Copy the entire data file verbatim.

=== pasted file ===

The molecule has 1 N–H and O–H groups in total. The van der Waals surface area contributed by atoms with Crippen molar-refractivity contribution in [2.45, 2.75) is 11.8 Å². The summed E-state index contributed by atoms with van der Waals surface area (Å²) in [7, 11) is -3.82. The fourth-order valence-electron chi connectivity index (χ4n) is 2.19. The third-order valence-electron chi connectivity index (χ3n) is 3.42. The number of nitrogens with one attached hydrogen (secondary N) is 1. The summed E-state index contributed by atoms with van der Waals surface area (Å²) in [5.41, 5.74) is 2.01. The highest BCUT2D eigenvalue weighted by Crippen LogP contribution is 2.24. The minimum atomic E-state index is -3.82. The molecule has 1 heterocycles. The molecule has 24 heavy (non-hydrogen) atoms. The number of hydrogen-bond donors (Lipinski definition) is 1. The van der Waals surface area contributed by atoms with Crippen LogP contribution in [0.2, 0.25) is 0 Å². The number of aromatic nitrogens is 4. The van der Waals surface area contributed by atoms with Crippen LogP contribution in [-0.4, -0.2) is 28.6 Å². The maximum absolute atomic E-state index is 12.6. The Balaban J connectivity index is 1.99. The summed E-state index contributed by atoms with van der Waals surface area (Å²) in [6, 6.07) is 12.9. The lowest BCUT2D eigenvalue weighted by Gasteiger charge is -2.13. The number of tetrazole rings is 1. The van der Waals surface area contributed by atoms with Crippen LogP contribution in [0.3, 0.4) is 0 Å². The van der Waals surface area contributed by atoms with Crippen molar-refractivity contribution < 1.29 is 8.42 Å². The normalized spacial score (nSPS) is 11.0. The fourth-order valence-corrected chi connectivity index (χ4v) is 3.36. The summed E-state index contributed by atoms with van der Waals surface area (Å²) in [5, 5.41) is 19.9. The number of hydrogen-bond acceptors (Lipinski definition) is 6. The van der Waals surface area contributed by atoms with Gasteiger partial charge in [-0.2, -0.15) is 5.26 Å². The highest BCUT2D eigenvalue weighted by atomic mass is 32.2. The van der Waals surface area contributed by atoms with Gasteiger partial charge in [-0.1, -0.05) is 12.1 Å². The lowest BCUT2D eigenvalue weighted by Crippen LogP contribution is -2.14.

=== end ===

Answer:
The molecule has 1 N–H and O–H groups in total. The van der Waals surface area contributed by atoms with Crippen molar-refractivity contribution in [2.45, 2.75) is 11.8 Å². The summed E-state index contributed by atoms with van der Waals surface area (Å²) in [7, 11) is -3.82. The fourth-order valence-electron chi connectivity index (χ4n) is 2.19. The third-order valence-electron chi connectivity index (χ3n) is 3.42. The number of nitrogens with one attached hydrogen (secondary N) is 1. The summed E-state index contributed by atoms with van der Waals surface area (Å²) in [5.41, 5.74) is 2.01. The highest BCUT2D eigenvalue weighted by Crippen LogP contribution is 2.24. The minimum atomic E-state index is -3.82. The molecule has 1 heterocycles. The molecule has 24 heavy (non-hydrogen) atoms. The number of hydrogen-bond donors (Lipinski definition) is 1. The van der Waals surface area contributed by atoms with Crippen LogP contribution in [0.2, 0.25) is 0 Å². The number of aromatic nitrogens is 4. The van der Waals surface area contributed by atoms with Crippen LogP contribution in [-0.4, -0.2) is 28.6 Å². The maximum absolute atomic E-state index is 12.6. The Balaban J connectivity index is 1.99. The summed E-state index contributed by atoms with van der Waals surface area (Å²) in [6, 6.07) is 12.9. The lowest BCUT2D eigenvalue weighted by Gasteiger charge is -2.13. The number of tetrazole rings is 1. The van der Waals surface area contributed by atoms with Crippen LogP contribution in [0.3, 0.4) is 0 Å². The van der Waals surface area contributed by atoms with Crippen molar-refractivity contribution < 1.29 is 8.42 Å². The normalized spacial score (nSPS) is 11.0. The fourth-order valence-corrected chi connectivity index (χ4v) is 3.36. The summed E-state index contributed by atoms with van der Waals surface area (Å²) in [5, 5.41) is 19.9. The number of hydrogen-bond acceptors (Lipinski definition) is 6. The van der Waals surface area contributed by atoms with Gasteiger partial charge in [-0.2, -0.15) is 5.26 Å². The highest BCUT2D eigenvalue weighted by atomic mass is 32.2. The van der Waals surface area contributed by atoms with Gasteiger partial charge in [-0.1, -0.05) is 12.1 Å². The lowest BCUT2D eigenvalue weighted by Crippen LogP contribution is -2.14.